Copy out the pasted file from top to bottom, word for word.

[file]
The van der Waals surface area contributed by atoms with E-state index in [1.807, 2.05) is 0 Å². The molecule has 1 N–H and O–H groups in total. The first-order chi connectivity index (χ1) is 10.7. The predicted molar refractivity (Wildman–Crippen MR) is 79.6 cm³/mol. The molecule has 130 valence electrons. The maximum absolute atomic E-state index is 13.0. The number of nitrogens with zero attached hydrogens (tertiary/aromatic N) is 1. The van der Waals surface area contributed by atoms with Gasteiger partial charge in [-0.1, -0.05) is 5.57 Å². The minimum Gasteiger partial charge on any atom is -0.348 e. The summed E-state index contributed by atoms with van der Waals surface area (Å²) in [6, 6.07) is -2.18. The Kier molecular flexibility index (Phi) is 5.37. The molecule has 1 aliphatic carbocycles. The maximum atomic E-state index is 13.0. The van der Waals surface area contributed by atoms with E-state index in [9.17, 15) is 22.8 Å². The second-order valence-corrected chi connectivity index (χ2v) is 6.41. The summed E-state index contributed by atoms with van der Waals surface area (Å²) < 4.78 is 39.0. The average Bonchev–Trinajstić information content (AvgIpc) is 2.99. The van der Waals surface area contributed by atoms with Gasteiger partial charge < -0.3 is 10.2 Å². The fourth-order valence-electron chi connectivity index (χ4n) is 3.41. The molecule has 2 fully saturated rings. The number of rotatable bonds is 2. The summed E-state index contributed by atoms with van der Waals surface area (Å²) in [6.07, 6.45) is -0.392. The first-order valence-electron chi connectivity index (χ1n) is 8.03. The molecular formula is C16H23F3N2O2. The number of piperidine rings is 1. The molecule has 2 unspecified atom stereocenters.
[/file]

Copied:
The van der Waals surface area contributed by atoms with E-state index in [1.807, 2.05) is 0 Å². The molecule has 1 N–H and O–H groups in total. The first-order chi connectivity index (χ1) is 10.7. The predicted molar refractivity (Wildman–Crippen MR) is 79.6 cm³/mol. The molecule has 130 valence electrons. The maximum absolute atomic E-state index is 13.0. The number of nitrogens with zero attached hydrogens (tertiary/aromatic N) is 1. The van der Waals surface area contributed by atoms with Gasteiger partial charge in [-0.1, -0.05) is 5.57 Å². The minimum Gasteiger partial charge on any atom is -0.348 e. The summed E-state index contributed by atoms with van der Waals surface area (Å²) in [6, 6.07) is -2.18. The Kier molecular flexibility index (Phi) is 5.37. The molecule has 1 aliphatic carbocycles. The maximum atomic E-state index is 13.0. The van der Waals surface area contributed by atoms with E-state index in [9.17, 15) is 22.8 Å². The second-order valence-corrected chi connectivity index (χ2v) is 6.41. The summed E-state index contributed by atoms with van der Waals surface area (Å²) < 4.78 is 39.0. The average Bonchev–Trinajstić information content (AvgIpc) is 2.99. The van der Waals surface area contributed by atoms with Gasteiger partial charge < -0.3 is 10.2 Å². The fourth-order valence-electron chi connectivity index (χ4n) is 3.41. The molecule has 2 fully saturated rings. The number of rotatable bonds is 2. The summed E-state index contributed by atoms with van der Waals surface area (Å²) in [6.07, 6.45) is -0.392. The first-order valence-electron chi connectivity index (χ1n) is 8.03. The molecular formula is C16H23F3N2O2. The number of piperidine rings is 1. The molecule has 2 unspecified atom stereocenters.